The first-ever 3D-printed rocket was scheduled to lift off from Cape Canaveral Space Force Center on Wednesday night, but was scrubbed less than an hour before launch.
The debut of the new rocket, designed by California-based startup Relativity Space, was postponed over fuel temperature concerns, putting off a key test for the company’s revolutionary strategy to cut manufacturing costs for space-bound craft.
The 110-foot-tall Terran 1 rocket, 85% of which was fabricated from a 3D-printer, was pulled off the launch pad due to dwindling “propellant thermal conditions” in the rocket’s second stage during a three-hour launch window, the company said on Twitter.
“When using liquid natural gas, the methane needs time to get to the right concentration. This is why our next attempt will be a few days from now. More to come soon!” the company wrote.
The next launch has been scheduled for Saturday between 1 and 4 p.m.
Relativity is one of a number of startups competing to meet the growing demand for affordable launch services, and has bet on its massive, robotic 3D printer to save big bucks on the production line.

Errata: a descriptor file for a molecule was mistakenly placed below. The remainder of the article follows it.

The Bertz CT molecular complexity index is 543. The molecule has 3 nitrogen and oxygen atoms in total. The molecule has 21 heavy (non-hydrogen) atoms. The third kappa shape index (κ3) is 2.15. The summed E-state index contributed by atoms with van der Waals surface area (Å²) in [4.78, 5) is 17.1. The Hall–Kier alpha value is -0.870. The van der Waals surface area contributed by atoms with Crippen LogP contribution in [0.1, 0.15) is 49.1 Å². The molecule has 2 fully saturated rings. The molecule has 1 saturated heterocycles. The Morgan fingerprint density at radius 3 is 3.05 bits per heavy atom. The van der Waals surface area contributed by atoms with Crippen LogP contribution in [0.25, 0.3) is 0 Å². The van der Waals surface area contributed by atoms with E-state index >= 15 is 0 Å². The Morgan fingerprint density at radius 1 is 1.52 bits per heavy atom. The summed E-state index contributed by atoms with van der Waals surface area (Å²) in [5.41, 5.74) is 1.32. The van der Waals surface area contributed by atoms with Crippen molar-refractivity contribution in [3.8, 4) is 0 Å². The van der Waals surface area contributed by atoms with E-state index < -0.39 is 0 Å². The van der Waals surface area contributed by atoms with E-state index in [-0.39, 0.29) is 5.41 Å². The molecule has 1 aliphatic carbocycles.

The company’s strategy differs from those who have attempted to lower costs by building reusable rockets like SpaceX’s Falcon 9 boosters.
“The launch that we’re preparing for is an opportunity to demonstrate a whole bunch of things all at once,” Josh Brost, Relativity’s senior vice president of revenue, told Reuters ahead of Wednesday’s planned launch.
Brost said the Terran 1 rocket is “by far the largest 3D-printed structure that’s ever been assembled.”
Assembling the rocket with the printer hastens the manufacturing process, he said, and allows for the company to easily make tweaks to the rocket’s design, cutting out the need of a complex supply chain.
Even before the launch, Brost said he would not be surprised if it were to be postponed.
“First launches of new rockets are notoriously prone to have different reasons that they need the scrub,” Brost said. “So it would not be at all unlikely for us to even need a couple of attempts to get through the countdown and lift off for our inaugural launch.”
Terran 1 is built to carry 2,755 pounds of satellites over Earth, as demand has been driven by companies like SpaceX, OneWeb and Amazon look to deploy tens of thousands of internet-beaming satellites in low orbit.
Relative has also developed a much larger design, the Terran R, which is expected to launch in 2024.
Relativity has roughly $1.65 billion worth of launch contracts secured for both its rockets — a majority of which is attributable to the larger Terran R.
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